Malmkrog review – cerebral period drama lives on in the mind

Peter Bradshaw
Malmkrog review – cerebral period drama lives on in the mind. Cristi Puiu’s fourth film makes a virtue of high seriousness as guests at a country house discuss God, man, warfare and evil

Cristi Puiu is the film-maker who spearheaded Romanian new wave 15 years ago with his brilliant The Death of Mr Lazarescu, and then five years later with his dauntingly opaque existential drama Aurora, and after that the strange and more verbose Sieranevada – the intimate study of a family gathered to honour the death of a father. These realist dramas, considered together, were intelligibly the product of one film-maker in a recognisable – if difficult – style. Ten years ago, in fact, Puiu was talking about a projected “suite” of six such tales, and these appeared to be the first three.

His new feature, however, could not be more different. It is an almost impossibly stark, austere, cerebral and wordy film, running at three hours and 20 minutes, populated by the leisured classes of a distant age. Almost a sequence of theatrical tableaux, it is set in a grand country house in Transylvania at the end of the 19th century and inspired by – rather than conventionally adapted from – the Russian philosopher Vladimir Solovyov’s 1915 text War and Christianity: Three Conversations. This is a film of formidable and almost intimidating seriousness, which is admirable and refreshing in its way, but it does not make many concessions to anything as vulgar as entertainment or even drama (as that might be vulgarly conceived).

The guests include a decorated general, a nobleman, a politician and various aristocratic ladies; these people, in their faultless period clothing, address each other with studied formality, but often with a kind of controlled, eloquent passion. In the opening act, as they prepare for luncheon, the talk is of God and man, about humanity’s destiny, about science and progress, about how warfare – once the key practice of patriotism and nobility – is evil. The concept of a Christian warrior is fiercely condemned and defended, as is the concept of Christian forgiveness in the face of violence. The general has sent the hostess a horrifying letter about how ecstatically justified he felt in slaughtering the godless Ottomans during the Russo-Turkish War, because they had been guilty of barbarities on the field of battle.

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After lunch they debate the realpolitik of retreating from Russian pride and exceptionalism, the merits of reaching an accommodation with the English and subsuming their Russianness into a European identity, or conceding that they are European with an “Asian” sediment and might even undertake to spread this “Europeanness” all over the world. The burden of empire leads the company to consider the British and their African conquests, and there is a defence of culture as an unashamedly elitist treasure. At dinner, one of the ladies restates her radical Tolstoyan conviction that the church has eroded the real values of faith, that the Resurrection is a myth, and that the spirit of the Gospels must reside in combating evil with non-violence. She is countered by the high-born gentleman, who has a copy of the New Testament to hand, which he expounds with a tiny thread of antisemitism.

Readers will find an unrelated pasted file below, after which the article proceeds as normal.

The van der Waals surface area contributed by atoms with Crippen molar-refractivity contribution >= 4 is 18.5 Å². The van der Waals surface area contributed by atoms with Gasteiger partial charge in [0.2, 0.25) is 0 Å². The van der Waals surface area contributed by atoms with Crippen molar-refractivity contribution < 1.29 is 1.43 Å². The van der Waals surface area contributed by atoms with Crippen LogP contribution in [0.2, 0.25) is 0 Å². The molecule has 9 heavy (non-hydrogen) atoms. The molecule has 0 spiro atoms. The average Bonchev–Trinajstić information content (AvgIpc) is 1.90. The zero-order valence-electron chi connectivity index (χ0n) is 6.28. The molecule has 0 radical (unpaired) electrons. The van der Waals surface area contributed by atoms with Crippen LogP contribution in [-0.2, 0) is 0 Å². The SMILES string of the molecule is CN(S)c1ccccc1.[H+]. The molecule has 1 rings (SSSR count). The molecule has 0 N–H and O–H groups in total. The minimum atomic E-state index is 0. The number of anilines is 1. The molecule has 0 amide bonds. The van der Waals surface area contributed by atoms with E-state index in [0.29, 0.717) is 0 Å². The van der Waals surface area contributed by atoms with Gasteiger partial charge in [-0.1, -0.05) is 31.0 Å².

Beneath all this talk, there are strange hints of illness and below-stairs discontent, and at one stage the high-flown talk is interrupted by the sound of what appears to be jazz on a gramophone from another room. Then there is a deeply strange seismic eruption. It seems as if all this talk could be a big Buñuelian joke, or a satiric comment on the cosseted arrogance of the ruling class. All the guests had, after all, been contemplating catastrophe, sombrely contemplating the horror of abolishing God – perhaps like Ivan Karamazov in Dostoevsky’s novel, taunted by Satan for his intellectual braggadocio in saying that all is permitted if God does not exist, and then spiritually stricken when his father is murdered.

Weirdly, the moment passes, though it is followed by an ambiguous silent sequence in the snow outside, perhaps representing a funeral or commemorative ceremony, and when the group discussion resumes it is so calm that you might think it takes place at some sort of reunion months or years later. Is it supposed to be a dream?

I’m not sure. For all that this film has something exasperatingly opaque and inert about it, it has an uncompromising insistence that ideas matter. These people’s thoughts, although debatable, are not simply presented as absurd. Malmkrog is a long, demanding experience – a real festival event. But that bizarre dreamlike eruption lives on in the mind.